The newspaper publisher Newsquest is facing criticism from within the media industry after it was revealed students were charged a fee having a by-line appear with their published content.
The costs, according to remarks in The Guardian from Gary Kendall, managing director of Newsquest South London, consisted of £120, £100 for a registration fee by the school and £20 for a student to take part, had been an administrative cost, and cover the scheme and an award ceremony at the end of the year.
Diana Jarvis, the organiser of the Young Reporter scheme in south London, in a telephone interview, said schools were happy to get involved when contacted. Jarvis said the only changes that were made to the scheme were the involvement of a couple of universities.
“It needs to be a chargeable scheme to cover our costs,” Jarvis said. “It evolved from a small project to a full time job.”
Jarvis did not disclose which universities were asked to be involved. The scheme has been in operation for 7 years.
The scheme ‘beggars belief’
Criticism of the scheme had been immediate. The National Union of Journalists’ General Secretary, Michelle Stanistreet, in a statement on the union’s web site, said Newsquest should provide journalism students with a meaningful work experience and if articles were of good quality, writers should be paid.
“The unpaid intern has become the scourge of the media profession,” Stanistreet said. “Now Newsquest is asking for journalist students to actually pay for a by-line. The company’s cynicism beggars belief, and preys on young people desperate to get a break in a competitive industry.”
In a statement, the Student Publication Association said the Association condemned Newsquest’s scheme.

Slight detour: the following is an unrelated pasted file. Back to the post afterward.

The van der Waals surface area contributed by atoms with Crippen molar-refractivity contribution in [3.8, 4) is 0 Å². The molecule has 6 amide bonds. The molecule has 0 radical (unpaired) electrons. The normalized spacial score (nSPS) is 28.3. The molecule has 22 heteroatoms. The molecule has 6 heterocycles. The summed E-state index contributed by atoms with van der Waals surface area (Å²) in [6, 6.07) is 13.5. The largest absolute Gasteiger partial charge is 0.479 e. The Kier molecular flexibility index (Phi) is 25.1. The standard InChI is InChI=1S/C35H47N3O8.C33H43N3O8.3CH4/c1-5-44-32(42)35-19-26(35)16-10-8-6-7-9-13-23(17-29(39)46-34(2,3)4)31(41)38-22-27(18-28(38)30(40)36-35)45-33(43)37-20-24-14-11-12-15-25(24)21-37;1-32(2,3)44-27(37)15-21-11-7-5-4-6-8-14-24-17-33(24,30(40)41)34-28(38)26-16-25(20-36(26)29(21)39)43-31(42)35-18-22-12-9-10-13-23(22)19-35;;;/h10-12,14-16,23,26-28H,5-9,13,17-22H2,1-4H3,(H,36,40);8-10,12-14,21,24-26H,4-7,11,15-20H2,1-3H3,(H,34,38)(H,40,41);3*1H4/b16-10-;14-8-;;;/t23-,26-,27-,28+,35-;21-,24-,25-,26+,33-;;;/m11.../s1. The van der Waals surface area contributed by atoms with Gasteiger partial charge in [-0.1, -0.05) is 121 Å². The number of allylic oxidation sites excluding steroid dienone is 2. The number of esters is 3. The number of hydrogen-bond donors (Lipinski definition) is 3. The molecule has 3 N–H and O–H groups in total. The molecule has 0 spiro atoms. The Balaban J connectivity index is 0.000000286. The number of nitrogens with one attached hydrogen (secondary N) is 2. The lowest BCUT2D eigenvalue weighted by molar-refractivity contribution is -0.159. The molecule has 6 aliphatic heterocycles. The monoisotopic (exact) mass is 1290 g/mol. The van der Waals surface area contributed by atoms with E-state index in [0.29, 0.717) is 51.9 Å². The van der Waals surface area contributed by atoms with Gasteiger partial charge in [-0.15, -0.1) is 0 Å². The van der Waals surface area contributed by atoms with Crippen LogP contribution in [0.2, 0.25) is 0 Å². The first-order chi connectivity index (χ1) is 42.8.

“Newsquest’s stipulation that a university or training provider will foot £100 of the £120 cost, means that the cost is likely to be passed onto the student anyway, in addition to tuition or course fees, for instance,” the statement read. “While recognising that short-term, unpaid work experience is one of the ways a trainee journalist can build their portfolio and expand their skills-base, we reject the notion a student should be billed for their labour, as this would unfairly exclude aspiring reporters from disadvantaged and socially diverse backgrounds.”
Kettle is a national member of the Student Publication Association.
Scheme going outside London?
Criticism was also seen on social media, particularly Twitter.
— Elena Cresci (@elenacresci) February 10, 2015
— Rachel Gerrish (@RLGerrish) February 10, 2015
Some are in favour of the scheme. In a telephone interview, Dan Townend, Associate Professor at Kingston University London, who had been volunteering to assist with the scheme, said he did not have an issue with the £20 cost for students, noting that the scheme was voluntary, and it was an investment to start a career.
“If you were charging paid journalists, that would be different,” Townend said. “But small administrative charges wouldn’t hurt. Newsquest did it to encourage entrance into the industry. I don’t see an issue asking for money to subsidise it.”
Townend said the scheme should be encouraged to all students.
It is unclear if the scheme will go to areas outside of the M25. Jarvis told Kettle there may be plans for the scheme to go national, but did not discuss a specific timetable should that go ahead.
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